Saturday at the Honda Classic
I arrived early on Saturday at the PGA National Golf Club in Palm Beach Gardens for the finish of the second round and after the cut was determined, the start of the third round. I especially enjoy watching the PGA Tour pro’s play PGA National. First, it is a US Open quality test. It is long, narrow with deep rough and plenty of water. Throw in some wind and it is all you can handle. The second reason is that there are a large number of difficult shots that require expert skill and guts to perform.
I arrived perfectly to catch Phil Mickelson, Martin Kaymer, and Sergio Garcia tee off the 10th hole to complete their final nine of the second round. I had a delightful two hour stroll, with about 100 other spectators, watching three of the best players in the world. The crowd grew as the round progressed, but it was very manageable. I easily got right next to the teeing ground and had good views of the second shots. Phil and Martin played the back nine in one under. Phil, of course, was more exciting. He didn’t hit the fairway with his driver, but did with two driving irons and a 3 wood. He missed both par three’s, getting it up and down once with a spectacular spinning bunker shot. He missed two short birdie putts, but holed a 40 footer and a 12 footer for his birdies. Kaymer was a machine. A very regimented swing with great power. Short game is average for a touring pro. Like his full swing, it lacks imagination. Sergio struggled with his swing, and let his emotions out occasionally. He did his little Sergio pout and woe-be-me reaction. His short game saved a nondescript back nine that finished at two over. Phil was always “on” and smiled throughout and gave away golf balls to the kids. He seemed to genuinely be enjoying himself. Martin was business like, but not unfriendly, and Sergio engaging with ups and downs to his personality. All made for a pleasant insightful viewing experience.
After they completed their round, I went to see Zac Blair play his last two holes. If you remember from a previous blog, I last saw him when he was four years old, when his dad had him tell me the secret of golf. The secret? “Fairways and Greens”, was the reply. It was a small sample, but I liked how he handled himself and the presence that he showed. He is listed as 5’8” in the media guide, but in comparison to other players, he looks even smaller. The two tee shots that I witnessed where solid and straight, but short. One was 40 yards shorter than his playing partners. I believe, as he plays longer on the PGA Tour, he will gain length, but that distance disadvantage will be difficult to overcome in the long run.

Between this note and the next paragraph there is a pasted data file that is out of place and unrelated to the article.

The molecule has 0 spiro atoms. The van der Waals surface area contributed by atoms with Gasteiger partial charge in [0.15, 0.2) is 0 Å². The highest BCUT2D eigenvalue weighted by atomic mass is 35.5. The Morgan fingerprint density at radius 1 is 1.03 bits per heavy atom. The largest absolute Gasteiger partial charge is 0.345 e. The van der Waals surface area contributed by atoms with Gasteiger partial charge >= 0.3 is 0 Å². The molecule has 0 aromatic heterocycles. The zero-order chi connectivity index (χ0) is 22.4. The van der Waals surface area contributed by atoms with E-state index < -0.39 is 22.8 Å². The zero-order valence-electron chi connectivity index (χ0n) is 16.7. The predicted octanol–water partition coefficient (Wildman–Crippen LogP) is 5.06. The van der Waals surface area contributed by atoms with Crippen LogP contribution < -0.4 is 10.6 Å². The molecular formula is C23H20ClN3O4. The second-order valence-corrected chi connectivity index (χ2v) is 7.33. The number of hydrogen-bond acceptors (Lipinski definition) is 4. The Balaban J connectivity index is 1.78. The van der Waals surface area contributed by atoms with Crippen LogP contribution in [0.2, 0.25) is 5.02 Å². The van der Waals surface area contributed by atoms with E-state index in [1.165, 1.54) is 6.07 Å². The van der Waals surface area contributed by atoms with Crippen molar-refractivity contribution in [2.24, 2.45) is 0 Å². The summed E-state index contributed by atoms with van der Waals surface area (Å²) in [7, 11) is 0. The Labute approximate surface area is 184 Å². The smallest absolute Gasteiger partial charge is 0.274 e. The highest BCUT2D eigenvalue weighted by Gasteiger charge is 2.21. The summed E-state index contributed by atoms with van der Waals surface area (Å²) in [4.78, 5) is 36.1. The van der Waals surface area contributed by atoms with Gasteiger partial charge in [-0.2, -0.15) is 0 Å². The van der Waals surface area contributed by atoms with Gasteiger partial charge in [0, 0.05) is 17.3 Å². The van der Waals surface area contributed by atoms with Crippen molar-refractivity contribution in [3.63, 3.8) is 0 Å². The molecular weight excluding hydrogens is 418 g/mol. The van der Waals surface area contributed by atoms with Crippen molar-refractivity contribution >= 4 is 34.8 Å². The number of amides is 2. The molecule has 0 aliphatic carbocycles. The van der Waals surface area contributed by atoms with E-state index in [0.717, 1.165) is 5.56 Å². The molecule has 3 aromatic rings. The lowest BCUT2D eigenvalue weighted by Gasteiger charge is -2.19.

I then went to the range to watch “paint dry”. My expression for watching the pros hit balls on the range. It is interesting to see the different swings, but it is more interesting to see what swing they use and the types of shots they hit on the golf course. That’s the true test.
I got to see a few holes in the afternoon before the heavens opened up and the rest of the day was washed out. I was lucky to leave before the serious rain came down.
Some observations. Not all PGA Tour pros are created equal. On a course like PGA National, there are shots that separate the boys from the men. On most courses you have a few difficult shots or holes, but at PGA National you have a challenge on almost every hole. If you are a bit off or lack courage to take on a shot, it will show. Rory McIlroy, Justin Rose, Zach Johnson, Graham McDowell, Ernie Els, Vijay Singh, Dustin Johnson, and Charles Schwartzel all missed the cut. Except for Dustin, these are all major championship winners, so they definitely have the courage and game, but this week their skill couldn’t match up to the test. You would think that all tour quality pros have all the shots. They do not. That’s the fun when watching a Mickelson, Kaymer, or Garcia tackle a challenging course like this. They shaped and flighted shots that are unique. They are in the top rung of professional golf because they can adapt and create shots that others don’t have and have the ability to pull them off. It is easy to see the difference when you walk the course and witness the great artists of golf apply their talent.
If you have the opportunity to see a PGA Tour event, I would suggest picking a group of quality players that will not have a giant gallery and follow them the entire round. Seeing only a few holes will not give you a good idea how they play or attack the golf course. Golf is an eighteen hole test. Watch their routines, their mannerisms, the types of shots that they try to hit, and their course management. I think this is the best way to get the most out your PGA Tour experience and some insight and help your own game.